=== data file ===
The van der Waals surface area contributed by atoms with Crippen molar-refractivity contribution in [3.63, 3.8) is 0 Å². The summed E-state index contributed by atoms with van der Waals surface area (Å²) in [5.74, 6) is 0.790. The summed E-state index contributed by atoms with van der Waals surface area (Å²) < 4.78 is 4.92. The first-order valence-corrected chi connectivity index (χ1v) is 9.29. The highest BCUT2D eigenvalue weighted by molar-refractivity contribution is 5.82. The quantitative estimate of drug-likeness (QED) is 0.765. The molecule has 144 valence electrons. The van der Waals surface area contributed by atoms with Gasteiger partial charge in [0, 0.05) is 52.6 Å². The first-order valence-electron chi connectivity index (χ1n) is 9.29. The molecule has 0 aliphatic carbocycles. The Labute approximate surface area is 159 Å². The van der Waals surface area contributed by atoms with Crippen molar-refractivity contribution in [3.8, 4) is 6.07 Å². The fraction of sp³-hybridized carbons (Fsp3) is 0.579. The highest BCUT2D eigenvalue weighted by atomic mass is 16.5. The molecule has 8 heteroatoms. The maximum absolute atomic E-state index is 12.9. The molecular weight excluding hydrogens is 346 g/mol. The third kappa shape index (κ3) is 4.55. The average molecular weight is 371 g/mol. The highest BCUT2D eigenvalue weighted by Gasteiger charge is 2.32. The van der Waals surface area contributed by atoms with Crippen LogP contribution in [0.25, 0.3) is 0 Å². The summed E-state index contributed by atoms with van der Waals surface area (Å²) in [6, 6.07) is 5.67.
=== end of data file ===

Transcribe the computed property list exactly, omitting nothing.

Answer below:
The van der Waals surface area contributed by atoms with Crippen molar-refractivity contribution in [3.63, 3.8) is 0 Å². The summed E-state index contributed by atoms with van der Waals surface area (Å²) in [5.74, 6) is 0.790. The summed E-state index contributed by atoms with van der Waals surface area (Å²) < 4.78 is 4.92. The first-order valence-corrected chi connectivity index (χ1v) is 9.29. The highest BCUT2D eigenvalue weighted by molar-refractivity contribution is 5.82. The quantitative estimate of drug-likeness (QED) is 0.765. The molecule has 144 valence electrons. The van der Waals surface area contributed by atoms with Gasteiger partial charge in [0, 0.05) is 52.6 Å². The first-order valence-electron chi connectivity index (χ1n) is 9.29. The molecule has 0 aliphatic carbocycles. The Labute approximate surface area is 159 Å². The van der Waals surface area contributed by atoms with Crippen molar-refractivity contribution in [3.8, 4) is 6.07 Å². The fraction of sp³-hybridized carbons (Fsp3) is 0.579. The highest BCUT2D eigenvalue weighted by atomic mass is 16.5. The molecule has 8 heteroatoms. The maximum absolute atomic E-state index is 12.9. The molecular weight excluding hydrogens is 346 g/mol. The third kappa shape index (κ3) is 4.55. The average molecular weight is 371 g/mol. The highest BCUT2D eigenvalue weighted by Gasteiger charge is 2.32. The van der Waals surface area contributed by atoms with Crippen LogP contribution in [0.25, 0.3) is 0 Å². The summed E-state index contributed by atoms with van der Waals surface area (Å²) in [6, 6.07) is 5.67.